Burmester GR, Blanco R, Charles-Schoeman C, et al; ORAL Step Investigators. Tofacitinib (CP-690,550) in combination with methotrexate in patients with active rheumatoid arthritis with an inadequate response to tumour necrosis factor inhibitors: a randomized phase 3 trial. Lancet. 2013;381(9865):451–460.
Kremer J, Li ZG, Hall S, et al. Tofacitinib in combination with nonbiologic disease-modifying antirheumatic drugs in patients with active rheumatoid arthritis: a randomized trial. Ann Intern Med. 2013; 159(4):253–261.
Lee EB, Fleischmann R, Hall S, et al; ORAL Start Investigators. Tofacitinib versus methotrexate in rheumatoid arthritis. N Engl J Med. 2014;370(25):2377–2386.
Wollenhaupt J, Silverfield J, Lee EB, et al. Safety and efficacy of tofacitinib, an oral Janus kinase inhibitor, for the treatment of rheumatoid arthritis in open-label, long-term extension studies. J Rheumatol. 2014; 41(5):837–852.
Strand V, Burmester GR, Zerbini CAF, et al. Tofacitinib with methotrexate in third-line treatment of patients with active rheumatoid arthritis: patient-reported outcomes from a phase III trial. Arthritis Care Res (Hoboken). 2015:67(4):475–483.
Tanaka Y, Takeuchi T, Yamanaka H, Nakamura H, Toyoizumi S, Zwillich S. Efficacy and safety of tofacitinib as monotherapy in Japanese patients with active rheumatoid arthritis: a 12-week, randomized, phase 2 study. Mod Rheumatol. 2015;25(4):514–521.
Cohen S, Zwillich SH, Chow V, Labadie RR, Wilkinson B. Co-administration of the JAK inhibitor CP-690,550 and methotrexate is well tolerated in patients with rheumatoid arthritis without need for dose adjustment. Br J Clin Pharmacol. 2010;69(2):143–151.
Cohen S, Radominski SC, Gomez-Reino JJ, et al. Analysis of infections and all-cause mortality in phase II, phase III, and long-term extension studies of tofacitinib in patients with rheumatoid arthritis. Arthritis Rheumatol. 2014;66(11):2924–2937.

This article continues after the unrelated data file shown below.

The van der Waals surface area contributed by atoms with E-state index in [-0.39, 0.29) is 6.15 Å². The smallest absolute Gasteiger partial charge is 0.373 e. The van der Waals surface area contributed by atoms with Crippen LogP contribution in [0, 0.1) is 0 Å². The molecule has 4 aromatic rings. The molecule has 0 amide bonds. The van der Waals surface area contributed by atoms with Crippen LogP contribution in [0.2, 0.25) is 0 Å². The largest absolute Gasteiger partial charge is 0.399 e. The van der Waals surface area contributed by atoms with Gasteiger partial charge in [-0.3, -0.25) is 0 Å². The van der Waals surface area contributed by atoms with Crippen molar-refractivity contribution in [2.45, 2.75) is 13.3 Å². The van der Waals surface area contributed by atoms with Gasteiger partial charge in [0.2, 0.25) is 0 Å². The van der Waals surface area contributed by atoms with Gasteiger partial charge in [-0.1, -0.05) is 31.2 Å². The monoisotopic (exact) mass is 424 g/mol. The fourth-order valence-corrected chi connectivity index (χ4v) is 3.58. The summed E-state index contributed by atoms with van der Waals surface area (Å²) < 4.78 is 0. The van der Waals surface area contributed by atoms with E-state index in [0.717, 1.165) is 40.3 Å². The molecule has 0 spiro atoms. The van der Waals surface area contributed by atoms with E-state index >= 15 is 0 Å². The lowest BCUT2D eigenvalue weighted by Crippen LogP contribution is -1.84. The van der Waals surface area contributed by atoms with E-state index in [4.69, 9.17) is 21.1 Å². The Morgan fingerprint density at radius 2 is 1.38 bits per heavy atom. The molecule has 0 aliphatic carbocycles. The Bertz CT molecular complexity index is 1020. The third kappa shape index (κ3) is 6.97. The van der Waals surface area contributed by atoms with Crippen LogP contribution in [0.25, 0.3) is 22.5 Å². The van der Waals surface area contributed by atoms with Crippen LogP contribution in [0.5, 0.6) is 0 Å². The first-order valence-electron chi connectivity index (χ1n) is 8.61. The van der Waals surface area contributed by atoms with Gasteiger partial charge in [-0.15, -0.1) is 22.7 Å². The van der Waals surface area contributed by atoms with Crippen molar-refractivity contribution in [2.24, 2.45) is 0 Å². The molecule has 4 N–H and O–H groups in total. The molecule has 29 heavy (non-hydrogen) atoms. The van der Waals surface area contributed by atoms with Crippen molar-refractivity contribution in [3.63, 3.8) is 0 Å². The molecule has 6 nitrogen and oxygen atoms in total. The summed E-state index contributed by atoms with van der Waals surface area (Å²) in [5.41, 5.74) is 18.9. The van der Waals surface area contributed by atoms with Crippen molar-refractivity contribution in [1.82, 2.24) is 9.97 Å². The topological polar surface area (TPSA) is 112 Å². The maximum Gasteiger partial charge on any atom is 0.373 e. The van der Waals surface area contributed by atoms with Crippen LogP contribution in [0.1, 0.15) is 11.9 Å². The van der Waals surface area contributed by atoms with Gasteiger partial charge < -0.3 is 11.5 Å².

Curtis JR, Lee EB, Kaplan IV, et al. Tofacitinib, an oral Janus kinase inhibitor: analysis of malignancies across the rheumatoid arthritis clinical development programme. Ann Rheum Dis. Epub 2015 Apr 22.
Winthrop KL, Silverfield J, Racewicz A, et al. The effect of tofacitinib on pneumococcal and influenza vaccine responses in rheumatoid arthritis. Ann Rheum Dis. Epub 2015 Mar 20.
Solomon DH, Curtis JR, Saag KG, et al. Cardiovascular risk in rheumatoid arthritis: comparing TNF-α blockade with nonbiologic DMARDs. Am J Med. 2013:126(8):730.e9–730.e17.
Souto A, Salfado E, Maniero JR, Mera A, Carmona L, Gomez-Reino JJ. Lipid profile changes in patients with chronic inflammatory arthritis treated with biologic agents and tofacitinib in randomized clinical trials: a systematic review and meta-analysis. Arthritis Rheumatol. 2015:67(1):117–127.
US Food and Drug Administration – News and Events – FDA News Release. FDA approves Xeljanz for rheumatoid arthritis. Available from: http://www.fda.gov/NewsEvents/Newsroom/PressAnnouncements/ucm327152.htm. Accessed October 15, 2015.
Roubille C, Richer V, Starnino T, et al. The effects of tumour necrosis factor inhibitors, methotrexate, non-steroidal anti-inflammatory drugs and corticosteroids on cardiovascular events in rheumatoid arthritis, psoriasis and psoriatic arthritis: a systematic review and meta-analysis. Ann Rheum Dis. 2015;74(3):480–489.
This work is published and licensed by Dove Medical Press Limited. The full terms of this license are available at https://www.dovepress.com/terms.php and incorporate the Creative Commons Attribution - Non Commercial (unported, v3.0) License. By accessing the work you hereby accept the Terms. Non-commercial uses of the work are permitted without any further permission from Dove Medical Press Limited, provided the work is properly attributed. For permission for commercial use of this work, please see paragraphs 4.2 and 5 of our Terms.Download Article [PDF]